Commercial Kitchen Safety Check: Ensuring Fire Preparedness

In the fast-paced life of a commercial kitchen, where chefs and staff dedicate themselves to crafting the perfect meals, it’s important to not overlook one of the most critical risks inherent in any kitchen environment: fire. Whether it’s a minor oil flame on the stove or a more substantial blaze, fires can yield devastating consequences if not effectively managed.

How Can I Prepare for a Fire in a Commercial Kitchen?

To guarantee fire safety preparedness in commercial kitchens, several steps should be taken. This involves regular equipment maintenance and ensuring that all kitchen appliances, such as stoves, ovens, fryers, and exhaust systems, undergo routine inspections. It’s crucial to ensure they are cleaned regularly, and that maintenance is up to date. Additionally, implementing testing and tagging procedures is recommended as a comprehensive approach to prevent malfunctions or overheating that could potentially lead to fires.


Maintaining a clean and dry storage area in your commercial kitchen is paramount, aligning with every chef’s aspiration. Proper storage of flammable materials like cooking oils and cleaning chemicals is essential. Reminding staff to keep these materials away from heat sources and storing them in designated areas with adequate ventilation contributes significantly to kitchen safety.

Fire equipment in your commercial kitchen

Take a moment to assess the fire equipment available in your kitchen. Do you have fire sprinklers or hood suppression systems strategically placed in key areas? Are fire extinguishers and fire blankets accessible in multiple locations throughout the kitchen, or perhaps both and are they the correct fire extinguishers for the types of fires you might have to deal with? It’s essential to ensure that staff members are trained in the proper use of these tools and feel confident in their ability to employ them effectively during an emergency.

Communication is key

Consider how you would alert everyone to a fire—is it through verbal communication or the use of a Manual Call Point (MCP)? Familiarize yourself with the layout, ensuring that all fire equipment is clearly marked on your evacuation diagram, and that all staff members are aware of their locations.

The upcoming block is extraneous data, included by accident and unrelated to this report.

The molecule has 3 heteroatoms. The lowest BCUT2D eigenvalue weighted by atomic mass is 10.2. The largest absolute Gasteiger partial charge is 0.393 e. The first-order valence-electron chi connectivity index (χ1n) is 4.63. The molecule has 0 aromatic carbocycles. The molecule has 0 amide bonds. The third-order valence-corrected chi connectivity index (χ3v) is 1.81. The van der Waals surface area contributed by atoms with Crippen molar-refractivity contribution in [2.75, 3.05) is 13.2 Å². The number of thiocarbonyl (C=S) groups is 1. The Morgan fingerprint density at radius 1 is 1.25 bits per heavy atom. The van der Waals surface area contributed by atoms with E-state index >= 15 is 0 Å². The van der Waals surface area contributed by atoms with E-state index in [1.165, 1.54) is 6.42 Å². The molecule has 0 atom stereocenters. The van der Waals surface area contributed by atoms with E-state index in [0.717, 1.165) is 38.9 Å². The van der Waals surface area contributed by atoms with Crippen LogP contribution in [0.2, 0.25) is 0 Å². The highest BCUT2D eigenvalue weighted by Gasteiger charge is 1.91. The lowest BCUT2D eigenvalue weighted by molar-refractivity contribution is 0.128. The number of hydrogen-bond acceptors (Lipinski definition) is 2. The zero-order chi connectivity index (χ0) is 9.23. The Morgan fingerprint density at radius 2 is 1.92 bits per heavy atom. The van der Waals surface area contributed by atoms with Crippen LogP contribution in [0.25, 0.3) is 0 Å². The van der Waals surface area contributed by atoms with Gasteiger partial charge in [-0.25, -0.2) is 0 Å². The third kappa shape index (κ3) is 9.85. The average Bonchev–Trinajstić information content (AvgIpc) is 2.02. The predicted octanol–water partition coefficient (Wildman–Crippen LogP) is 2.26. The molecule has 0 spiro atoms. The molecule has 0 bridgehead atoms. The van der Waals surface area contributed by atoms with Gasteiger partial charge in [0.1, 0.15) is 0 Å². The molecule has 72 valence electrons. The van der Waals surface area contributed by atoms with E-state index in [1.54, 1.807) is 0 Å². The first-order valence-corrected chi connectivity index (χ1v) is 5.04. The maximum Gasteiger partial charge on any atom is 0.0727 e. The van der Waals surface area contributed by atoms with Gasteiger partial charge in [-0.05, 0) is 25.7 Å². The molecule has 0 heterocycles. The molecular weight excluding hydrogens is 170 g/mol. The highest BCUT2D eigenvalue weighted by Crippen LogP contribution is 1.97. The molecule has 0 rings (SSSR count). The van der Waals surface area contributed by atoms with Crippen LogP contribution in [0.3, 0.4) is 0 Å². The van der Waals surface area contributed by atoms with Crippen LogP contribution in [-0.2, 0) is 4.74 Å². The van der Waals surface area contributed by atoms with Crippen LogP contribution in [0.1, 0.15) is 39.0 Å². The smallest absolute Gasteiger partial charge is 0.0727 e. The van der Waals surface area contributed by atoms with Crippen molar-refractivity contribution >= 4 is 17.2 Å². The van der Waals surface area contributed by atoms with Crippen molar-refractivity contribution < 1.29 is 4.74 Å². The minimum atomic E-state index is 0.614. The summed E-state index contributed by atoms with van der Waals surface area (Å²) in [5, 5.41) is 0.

Staff education

When onboarding new staff, prioritise educating them about fire safety protocols, including proper chemical storage, assembly areas, the availability and use of fire equipment and general emergency response procedures.

Review procedures & evacuation routes in your commercial kitchen

Regularly review evacuation procedures and emergency plans with all staff members annually. This review should encompass details such as assembly areas and the structure of your Emergency Control Organisation (ECO).

Inspect designated evacuation routes and assembly areas outside the building. It’s crucial to ensure that all staff members know how to exit safely and where to meet their colleagues for accountability. Establish a clear communication protocol for notifying staff members and other occupants about a fire emergency and coordinating evacuation efforts to prevent anyone from being left behind.

Regular fire drills

Conduct regular fire drills to ensure that all staff members are familiar with the safest exit routes and know how to reach the assembly area promptly. Use these drills as an opportunity to engage with the team, to sit down and have that chat and reflect on fire safety measures, identify areas for improvement, and reinforce preparedness for managing fires effectively so that you know your teams prepared when the fire gets out of control

To organise an evaluation of your commercial kitchen with a Workplace Emergency Management specialist, get in touch today.


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